Blue in the Face
Blue in the Face ★★½ 1995 (R)
Wang and Auster's immediate follow-up to “Smoke,” shot in five days, recycles the same Brooklyn cigar shop setting and contains a dozen fast-paced, loosely scripted or wholly improvised scenes that they couldn't cram into “Smoke,” led by Reed's deadpan riff on eyewear, New York, and smoking. The action again centers around Auggie (Keitel), the shop manager, who hangs out with the mostly eccentric, and sometimes famous clientele. Jarmusch idly waxes philosophic on smoking technique, while puffing on what he claims is his last. Scenes are woven together with videotaped interviews from actual Brooklyn residents, creating a tribute to life in the borough with a documentary feel. Improv lovers will enjoy watching what sometimes seems more like outtakes than finished performances. 83m/C VHS, DVD . Harvey Keitel, Lou Reed, Michael J. Fox, Roseanne, Jim Jarmusch, Lily Tomlin, Mel Gor-ham, Jared Harris, Giancarlo Esposito, Victor Argo, Madonna, Keith David, Mira Sorvino, Malik Yoba, Michael Badalucco, Jose Zuniga, Stephen Gevedon, John Lurie, Sharif Rashed, RuPaul Charles; D: Wayne Wang, Paul Auster; W: Wayne Wang, Paul Auster.
"Blue in the Face." VideoHound's Golden Movie Retriever. . Encyclopedia.com. (November 20, 2018). https://www.encyclopedia.com/arts/culture-magazines/blue-face
"Blue in the Face." VideoHound's Golden Movie Retriever. . Retrieved November 20, 2018 from Encyclopedia.com: https://www.encyclopedia.com/arts/culture-magazines/blue-face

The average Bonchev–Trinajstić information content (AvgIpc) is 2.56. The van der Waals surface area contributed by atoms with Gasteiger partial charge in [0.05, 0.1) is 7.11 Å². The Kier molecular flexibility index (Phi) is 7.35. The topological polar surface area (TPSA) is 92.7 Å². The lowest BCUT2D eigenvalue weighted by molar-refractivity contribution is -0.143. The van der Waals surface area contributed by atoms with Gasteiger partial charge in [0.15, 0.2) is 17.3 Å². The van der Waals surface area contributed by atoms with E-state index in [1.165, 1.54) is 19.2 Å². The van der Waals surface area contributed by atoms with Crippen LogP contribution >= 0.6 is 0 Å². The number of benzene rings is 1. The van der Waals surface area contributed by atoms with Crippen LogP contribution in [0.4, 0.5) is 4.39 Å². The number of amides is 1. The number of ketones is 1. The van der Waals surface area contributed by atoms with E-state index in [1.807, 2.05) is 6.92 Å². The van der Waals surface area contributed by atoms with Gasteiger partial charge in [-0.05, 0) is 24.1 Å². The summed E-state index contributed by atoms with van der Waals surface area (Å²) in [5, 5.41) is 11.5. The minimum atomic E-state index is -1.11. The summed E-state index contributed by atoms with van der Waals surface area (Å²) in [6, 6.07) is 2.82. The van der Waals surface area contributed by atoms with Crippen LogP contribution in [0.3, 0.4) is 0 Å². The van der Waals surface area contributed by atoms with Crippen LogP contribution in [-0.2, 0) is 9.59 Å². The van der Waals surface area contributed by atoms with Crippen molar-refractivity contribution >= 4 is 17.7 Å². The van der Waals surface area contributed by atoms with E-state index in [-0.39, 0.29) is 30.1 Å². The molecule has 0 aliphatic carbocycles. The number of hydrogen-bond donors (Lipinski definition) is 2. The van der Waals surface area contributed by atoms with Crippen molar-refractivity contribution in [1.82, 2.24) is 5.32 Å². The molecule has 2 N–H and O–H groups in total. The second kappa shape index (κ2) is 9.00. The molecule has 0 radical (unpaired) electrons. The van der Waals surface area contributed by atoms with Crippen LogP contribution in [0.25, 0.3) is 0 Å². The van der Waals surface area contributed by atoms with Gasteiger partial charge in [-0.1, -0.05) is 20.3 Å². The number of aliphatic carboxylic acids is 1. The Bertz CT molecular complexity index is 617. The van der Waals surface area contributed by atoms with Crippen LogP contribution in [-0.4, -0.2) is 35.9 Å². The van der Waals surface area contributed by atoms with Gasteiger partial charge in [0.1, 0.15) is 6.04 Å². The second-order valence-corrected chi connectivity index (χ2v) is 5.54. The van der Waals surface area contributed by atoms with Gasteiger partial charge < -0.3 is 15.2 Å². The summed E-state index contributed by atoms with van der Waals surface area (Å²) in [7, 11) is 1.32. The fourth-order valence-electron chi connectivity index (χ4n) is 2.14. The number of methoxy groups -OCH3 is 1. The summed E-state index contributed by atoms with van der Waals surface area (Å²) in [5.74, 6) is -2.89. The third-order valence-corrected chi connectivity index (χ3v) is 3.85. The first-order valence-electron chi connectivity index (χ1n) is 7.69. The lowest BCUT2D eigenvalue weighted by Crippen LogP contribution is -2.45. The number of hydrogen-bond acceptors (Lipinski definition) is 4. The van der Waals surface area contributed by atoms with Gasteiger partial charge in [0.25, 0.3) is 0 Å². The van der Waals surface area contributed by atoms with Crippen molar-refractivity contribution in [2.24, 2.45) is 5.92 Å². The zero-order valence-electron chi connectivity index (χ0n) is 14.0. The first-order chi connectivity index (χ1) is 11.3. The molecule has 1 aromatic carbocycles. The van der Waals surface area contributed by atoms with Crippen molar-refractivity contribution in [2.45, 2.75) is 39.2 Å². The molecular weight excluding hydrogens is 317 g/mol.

Encyclopedia.com gives you the ability to cite reference entries and articles according to common styles from the Modern Language Association (MLA), The Chicago Manual of Style, and the American Psychological Association (APA).
Within the “Cite this article” tool, pick a style to see how all available information looks when formatted according to that style. Then, copy and paste the text into your bibliography or works cited list.
Because each style has its own formatting nuances that evolve over time and not all information is available for every reference entry or article, Encyclopedia.com cannot guarantee each citation it generates. Therefore, it’s best to use Encyclopedia.com citations as a starting point before checking the style against your school or publication’s requirements and the most-recent information available at these sites:
Modern Language Association
The Chicago Manual of Style
American Psychological Association
- Most online reference entries and articles do not have page numbers. Therefore, that information is unavailable for most Encyclopedia.com content. However, the date of retrieval is often important. Refer to each style’s convention regarding the best way to format page numbers and retrieval dates.
- In addition to the MLA, Chicago, and APA styles, your school, university, publication, or institution may have its own requirements for citations. Therefore, be sure to refer to those guidelines when editing your bibliography or works cited list.